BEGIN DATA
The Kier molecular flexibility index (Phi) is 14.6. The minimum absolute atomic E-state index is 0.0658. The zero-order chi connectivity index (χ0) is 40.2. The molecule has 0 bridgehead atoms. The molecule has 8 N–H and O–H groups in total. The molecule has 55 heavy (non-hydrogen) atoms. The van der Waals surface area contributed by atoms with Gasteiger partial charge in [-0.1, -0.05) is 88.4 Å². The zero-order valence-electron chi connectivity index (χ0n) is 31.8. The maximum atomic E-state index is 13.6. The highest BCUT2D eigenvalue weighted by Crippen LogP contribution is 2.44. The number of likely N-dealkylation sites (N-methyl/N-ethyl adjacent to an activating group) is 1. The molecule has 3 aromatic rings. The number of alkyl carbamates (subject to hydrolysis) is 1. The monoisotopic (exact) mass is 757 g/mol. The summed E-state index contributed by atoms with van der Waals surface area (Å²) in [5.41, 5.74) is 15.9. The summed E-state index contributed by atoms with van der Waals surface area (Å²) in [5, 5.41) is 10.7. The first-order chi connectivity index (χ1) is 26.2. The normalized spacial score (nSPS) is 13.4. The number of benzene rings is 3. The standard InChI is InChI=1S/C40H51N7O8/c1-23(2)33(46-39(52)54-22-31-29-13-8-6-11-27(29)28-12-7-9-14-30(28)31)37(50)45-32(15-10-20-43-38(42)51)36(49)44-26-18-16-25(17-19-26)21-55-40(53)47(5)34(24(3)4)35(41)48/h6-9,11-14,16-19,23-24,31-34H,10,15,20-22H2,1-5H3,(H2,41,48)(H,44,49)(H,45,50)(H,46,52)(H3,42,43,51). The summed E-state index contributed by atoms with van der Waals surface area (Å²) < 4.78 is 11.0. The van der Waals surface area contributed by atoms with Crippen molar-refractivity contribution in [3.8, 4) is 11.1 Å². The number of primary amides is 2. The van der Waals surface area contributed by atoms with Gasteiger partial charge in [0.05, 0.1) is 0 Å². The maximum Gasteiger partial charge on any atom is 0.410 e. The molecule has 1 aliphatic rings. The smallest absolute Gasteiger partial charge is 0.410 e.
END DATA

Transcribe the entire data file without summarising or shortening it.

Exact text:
The Kier molecular flexibility index (Phi) is 14.6. The minimum absolute atomic E-state index is 0.0658. The zero-order chi connectivity index (χ0) is 40.2. The molecule has 0 bridgehead atoms. The molecule has 8 N–H and O–H groups in total. The molecule has 55 heavy (non-hydrogen) atoms. The van der Waals surface area contributed by atoms with Gasteiger partial charge in [-0.1, -0.05) is 88.4 Å². The zero-order valence-electron chi connectivity index (χ0n) is 31.8. The maximum atomic E-state index is 13.6. The highest BCUT2D eigenvalue weighted by Crippen LogP contribution is 2.44. The number of likely N-dealkylation sites (N-methyl/N-ethyl adjacent to an activating group) is 1. The molecule has 3 aromatic rings. The number of alkyl carbamates (subject to hydrolysis) is 1. The monoisotopic (exact) mass is 757 g/mol. The summed E-state index contributed by atoms with van der Waals surface area (Å²) in [5.41, 5.74) is 15.9. The summed E-state index contributed by atoms with van der Waals surface area (Å²) in [5, 5.41) is 10.7. The first-order chi connectivity index (χ1) is 26.2. The normalized spacial score (nSPS) is 13.4. The number of benzene rings is 3. The standard InChI is InChI=1S/C40H51N7O8/c1-23(2)33(46-39(52)54-22-31-29-13-8-6-11-27(29)28-12-7-9-14-30(28)31)37(50)45-32(15-10-20-43-38(42)51)36(49)44-26-18-16-25(17-19-26)21-55-40(53)47(5)34(24(3)4)35(41)48/h6-9,11-14,16-19,23-24,31-34H,10,15,20-22H2,1-5H3,(H2,41,48)(H,44,49)(H,45,50)(H,46,52)(H3,42,43,51). The summed E-state index contributed by atoms with van der Waals surface area (Å²) < 4.78 is 11.0. The van der Waals surface area contributed by atoms with Crippen molar-refractivity contribution in [3.8, 4) is 11.1 Å². The number of primary amides is 2. The van der Waals surface area contributed by atoms with Gasteiger partial charge in [0.05, 0.1) is 0 Å². The maximum Gasteiger partial charge on any atom is 0.410 e. The molecule has 1 aliphatic rings. The smallest absolute Gasteiger partial charge is 0.410 e.